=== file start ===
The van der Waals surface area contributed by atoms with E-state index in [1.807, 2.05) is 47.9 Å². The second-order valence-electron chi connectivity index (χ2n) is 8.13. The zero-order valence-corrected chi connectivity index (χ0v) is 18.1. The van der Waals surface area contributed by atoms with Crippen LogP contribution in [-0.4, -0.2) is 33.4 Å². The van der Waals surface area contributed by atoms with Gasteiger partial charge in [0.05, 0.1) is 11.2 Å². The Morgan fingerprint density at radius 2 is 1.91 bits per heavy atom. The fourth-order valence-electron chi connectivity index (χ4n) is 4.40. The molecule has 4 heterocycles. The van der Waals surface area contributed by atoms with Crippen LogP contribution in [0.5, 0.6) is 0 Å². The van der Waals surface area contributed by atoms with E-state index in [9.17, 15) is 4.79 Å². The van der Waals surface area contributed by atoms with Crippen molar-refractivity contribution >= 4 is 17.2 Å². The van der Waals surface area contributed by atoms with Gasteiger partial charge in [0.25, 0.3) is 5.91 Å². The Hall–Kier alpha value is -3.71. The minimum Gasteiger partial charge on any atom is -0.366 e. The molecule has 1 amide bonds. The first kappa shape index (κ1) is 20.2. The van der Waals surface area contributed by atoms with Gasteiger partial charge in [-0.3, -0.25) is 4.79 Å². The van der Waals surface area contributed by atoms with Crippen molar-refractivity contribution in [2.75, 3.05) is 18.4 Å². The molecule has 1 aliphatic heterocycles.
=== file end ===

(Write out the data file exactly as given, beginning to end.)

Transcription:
The van der Waals surface area contributed by atoms with E-state index in [1.807, 2.05) is 47.9 Å². The second-order valence-electron chi connectivity index (χ2n) is 8.13. The zero-order valence-corrected chi connectivity index (χ0v) is 18.1. The van der Waals surface area contributed by atoms with Crippen LogP contribution in [-0.4, -0.2) is 33.4 Å². The van der Waals surface area contributed by atoms with Gasteiger partial charge in [0.05, 0.1) is 11.2 Å². The Morgan fingerprint density at radius 2 is 1.91 bits per heavy atom. The fourth-order valence-electron chi connectivity index (χ4n) is 4.40. The molecule has 4 heterocycles. The van der Waals surface area contributed by atoms with Crippen LogP contribution in [0.5, 0.6) is 0 Å². The van der Waals surface area contributed by atoms with E-state index in [9.17, 15) is 4.79 Å². The van der Waals surface area contributed by atoms with Crippen molar-refractivity contribution >= 4 is 17.2 Å². The van der Waals surface area contributed by atoms with Gasteiger partial charge in [0.25, 0.3) is 5.91 Å². The Hall–Kier alpha value is -3.71. The minimum Gasteiger partial charge on any atom is -0.366 e. The molecule has 1 amide bonds. The first kappa shape index (κ1) is 20.2. The van der Waals surface area contributed by atoms with Gasteiger partial charge in [-0.3, -0.25) is 4.79 Å². The van der Waals surface area contributed by atoms with Crippen molar-refractivity contribution in [2.75, 3.05) is 18.4 Å². The molecule has 1 aliphatic heterocycles.